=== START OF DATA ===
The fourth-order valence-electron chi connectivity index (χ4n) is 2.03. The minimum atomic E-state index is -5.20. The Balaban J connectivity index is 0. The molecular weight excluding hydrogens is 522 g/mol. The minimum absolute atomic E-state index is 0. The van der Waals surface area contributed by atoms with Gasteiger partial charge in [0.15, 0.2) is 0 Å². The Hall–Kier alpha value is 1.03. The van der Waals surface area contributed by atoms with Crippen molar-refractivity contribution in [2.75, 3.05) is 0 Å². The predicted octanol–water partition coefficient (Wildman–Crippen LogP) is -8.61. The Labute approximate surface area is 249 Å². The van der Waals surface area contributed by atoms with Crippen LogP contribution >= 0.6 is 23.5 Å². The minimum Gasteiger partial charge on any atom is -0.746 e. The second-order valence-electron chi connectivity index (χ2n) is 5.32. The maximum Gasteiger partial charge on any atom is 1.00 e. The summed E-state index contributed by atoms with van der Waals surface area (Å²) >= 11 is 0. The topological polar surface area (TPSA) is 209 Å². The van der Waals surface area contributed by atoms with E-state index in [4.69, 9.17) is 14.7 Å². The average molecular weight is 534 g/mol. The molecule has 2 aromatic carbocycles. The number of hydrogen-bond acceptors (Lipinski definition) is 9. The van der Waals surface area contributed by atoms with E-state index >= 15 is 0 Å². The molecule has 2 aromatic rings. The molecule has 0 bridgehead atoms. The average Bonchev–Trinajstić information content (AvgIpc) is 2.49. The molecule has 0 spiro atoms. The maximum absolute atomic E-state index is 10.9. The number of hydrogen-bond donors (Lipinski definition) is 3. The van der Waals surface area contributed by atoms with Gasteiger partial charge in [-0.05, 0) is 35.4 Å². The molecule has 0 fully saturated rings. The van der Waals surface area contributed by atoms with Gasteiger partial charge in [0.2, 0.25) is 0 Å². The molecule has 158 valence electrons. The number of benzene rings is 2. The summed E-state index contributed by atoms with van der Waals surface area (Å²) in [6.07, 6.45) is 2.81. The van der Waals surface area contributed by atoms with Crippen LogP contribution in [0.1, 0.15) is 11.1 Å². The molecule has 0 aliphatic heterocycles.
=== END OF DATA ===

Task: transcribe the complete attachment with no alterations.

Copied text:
The fourth-order valence-electron chi connectivity index (χ4n) is 2.03. The minimum atomic E-state index is -5.20. The Balaban J connectivity index is 0. The molecular weight excluding hydrogens is 522 g/mol. The minimum absolute atomic E-state index is 0. The van der Waals surface area contributed by atoms with Gasteiger partial charge in [0.15, 0.2) is 0 Å². The Hall–Kier alpha value is 1.03. The van der Waals surface area contributed by atoms with Crippen molar-refractivity contribution in [2.75, 3.05) is 0 Å². The predicted octanol–water partition coefficient (Wildman–Crippen LogP) is -8.61. The Labute approximate surface area is 249 Å². The van der Waals surface area contributed by atoms with Crippen LogP contribution >= 0.6 is 23.5 Å². The minimum Gasteiger partial charge on any atom is -0.746 e. The second-order valence-electron chi connectivity index (χ2n) is 5.32. The maximum Gasteiger partial charge on any atom is 1.00 e. The summed E-state index contributed by atoms with van der Waals surface area (Å²) >= 11 is 0. The topological polar surface area (TPSA) is 209 Å². The van der Waals surface area contributed by atoms with E-state index in [4.69, 9.17) is 14.7 Å². The average molecular weight is 534 g/mol. The molecule has 2 aromatic carbocycles. The number of hydrogen-bond acceptors (Lipinski definition) is 9. The van der Waals surface area contributed by atoms with E-state index >= 15 is 0 Å². The molecule has 2 aromatic rings. The molecule has 0 bridgehead atoms. The average Bonchev–Trinajstić information content (AvgIpc) is 2.49. The molecule has 0 spiro atoms. The maximum absolute atomic E-state index is 10.9. The number of hydrogen-bond donors (Lipinski definition) is 3. The van der Waals surface area contributed by atoms with Gasteiger partial charge in [-0.05, 0) is 35.4 Å². The molecule has 0 fully saturated rings. The van der Waals surface area contributed by atoms with Gasteiger partial charge in [0.2, 0.25) is 0 Å². The molecule has 158 valence electrons. The number of benzene rings is 2. The summed E-state index contributed by atoms with van der Waals surface area (Å²) in [6.07, 6.45) is 2.81. The van der Waals surface area contributed by atoms with Crippen LogP contribution in [0.1, 0.15) is 11.1 Å². The molecule has 0 aliphatic heterocycles.